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Any form of heart disease, if progressive, will lead to the heart gradually failing in its role as an effective pump. This condition is called heart failure and it is typified by an impairment in quality of life and a substantial reduction in lifespan for the sufferer.

The good news Is that we now have some very good medications which can substantially improve prognosis in such patients. These include ACE inhibitors (eg Ramipiril), beta blockers (eg bisoprolol) and mineralocorticoid receptor antagonists (eg spironolactone). A combination of all 3 works even better than each individual agent. More recently there is a wonderful new agent called Entresto which is now being used in patients with severe heart failure and has also been shown to improve prognosis. Nevertheless despite all these agents, the prognosis in patients with bad heart failure is still poor and therefore researchers are always on the look out for new agents that could make a difference.

This is where this new agent that I am going to talk about comes in. The agent is called DAPAGLIFLOZIN. This agent which I will refer to as DAPA is actually an anti-diabetic agent which is used in patients with type 2 diabetes and it reduces blood sugar levels by increasing the amount of glucose that is passed out in the urine. It is known as an SGLT-2 (sodium-glucose co-transporter 2) inhibitor.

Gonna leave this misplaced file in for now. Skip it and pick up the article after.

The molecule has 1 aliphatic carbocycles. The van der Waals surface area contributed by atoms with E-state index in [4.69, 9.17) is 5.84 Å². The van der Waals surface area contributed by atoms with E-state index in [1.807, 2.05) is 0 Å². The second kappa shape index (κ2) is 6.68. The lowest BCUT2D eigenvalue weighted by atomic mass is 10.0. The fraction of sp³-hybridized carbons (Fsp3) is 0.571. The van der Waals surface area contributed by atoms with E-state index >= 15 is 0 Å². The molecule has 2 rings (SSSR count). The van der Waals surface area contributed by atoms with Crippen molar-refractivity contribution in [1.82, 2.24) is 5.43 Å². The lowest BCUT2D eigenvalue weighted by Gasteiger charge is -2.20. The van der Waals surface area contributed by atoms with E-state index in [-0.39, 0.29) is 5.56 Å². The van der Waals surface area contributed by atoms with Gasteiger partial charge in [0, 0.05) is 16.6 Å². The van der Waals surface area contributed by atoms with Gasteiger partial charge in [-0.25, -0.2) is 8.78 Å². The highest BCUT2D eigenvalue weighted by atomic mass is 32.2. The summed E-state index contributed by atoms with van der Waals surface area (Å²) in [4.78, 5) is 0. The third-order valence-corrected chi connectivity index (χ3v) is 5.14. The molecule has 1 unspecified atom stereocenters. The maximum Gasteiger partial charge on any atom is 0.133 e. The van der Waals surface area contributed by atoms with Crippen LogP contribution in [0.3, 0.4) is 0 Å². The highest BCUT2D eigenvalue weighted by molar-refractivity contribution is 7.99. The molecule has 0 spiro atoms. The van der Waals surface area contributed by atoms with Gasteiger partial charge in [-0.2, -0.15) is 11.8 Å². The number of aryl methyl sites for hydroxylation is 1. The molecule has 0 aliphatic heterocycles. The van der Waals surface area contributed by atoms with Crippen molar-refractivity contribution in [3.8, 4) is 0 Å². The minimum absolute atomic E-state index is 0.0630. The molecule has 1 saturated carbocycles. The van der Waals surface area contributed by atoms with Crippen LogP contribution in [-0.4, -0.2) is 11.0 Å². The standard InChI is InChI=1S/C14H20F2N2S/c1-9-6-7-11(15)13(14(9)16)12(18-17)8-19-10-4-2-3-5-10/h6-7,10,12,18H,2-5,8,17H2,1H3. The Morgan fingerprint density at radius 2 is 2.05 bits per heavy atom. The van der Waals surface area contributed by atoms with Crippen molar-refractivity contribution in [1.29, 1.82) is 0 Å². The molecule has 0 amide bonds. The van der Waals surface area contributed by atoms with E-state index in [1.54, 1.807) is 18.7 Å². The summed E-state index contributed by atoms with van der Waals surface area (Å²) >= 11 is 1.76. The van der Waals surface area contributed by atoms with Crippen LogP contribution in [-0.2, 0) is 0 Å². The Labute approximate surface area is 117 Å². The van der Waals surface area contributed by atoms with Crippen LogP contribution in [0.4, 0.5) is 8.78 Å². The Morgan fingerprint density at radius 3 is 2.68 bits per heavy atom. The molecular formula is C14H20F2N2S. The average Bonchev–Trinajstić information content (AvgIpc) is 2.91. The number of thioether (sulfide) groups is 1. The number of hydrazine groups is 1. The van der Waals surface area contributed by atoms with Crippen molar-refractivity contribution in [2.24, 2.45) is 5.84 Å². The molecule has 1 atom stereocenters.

Very recently the results of a ground-breaking study called DAPA-HF have been published which have shown that this agent may also have a very beneficial impact in patients with heart failure.

In this study, 4744 patients with heart failure (ejection fraction of less than 40%) were randomised to either placebo or DAPA. The patients were on optimal heart failure medications (with the exception of Entresto which is still in its infancy in terms of widespread usage). 

The results were incredible. Patients who were given DAPA had significantly less cardiovascular death, hospitalisations for heart failure and better quality of life scores. The most interesting fact was that this benefit was observed in heart failure patients regardless of whether they had diabetes or not. There were also no really major or concerning adverse events in the patients who were taking DAPA.

The reason I wanted to do this video was that this is fairly groundbreaking research. The problem is that it will not be adopted in days to day practice for several years whilst it waits to be endorsed in clinical guidelines buy organisations such as NICE and in the meanwhile there may be patients out there who could significantly benefit but are not being prescribed the agent. I believe an educated patient is an empowered patient and therefore if you have heart failure or know someone who does then please share this with them so that they can be proactive and have an educated discussion with their doctors to see if they would be eligible for this agent.

I hope you found this useful.

Tags: DAPA; Dapagliflozin; DAPA-HF; heart failure; congestive heart failure; cardiomyopathy

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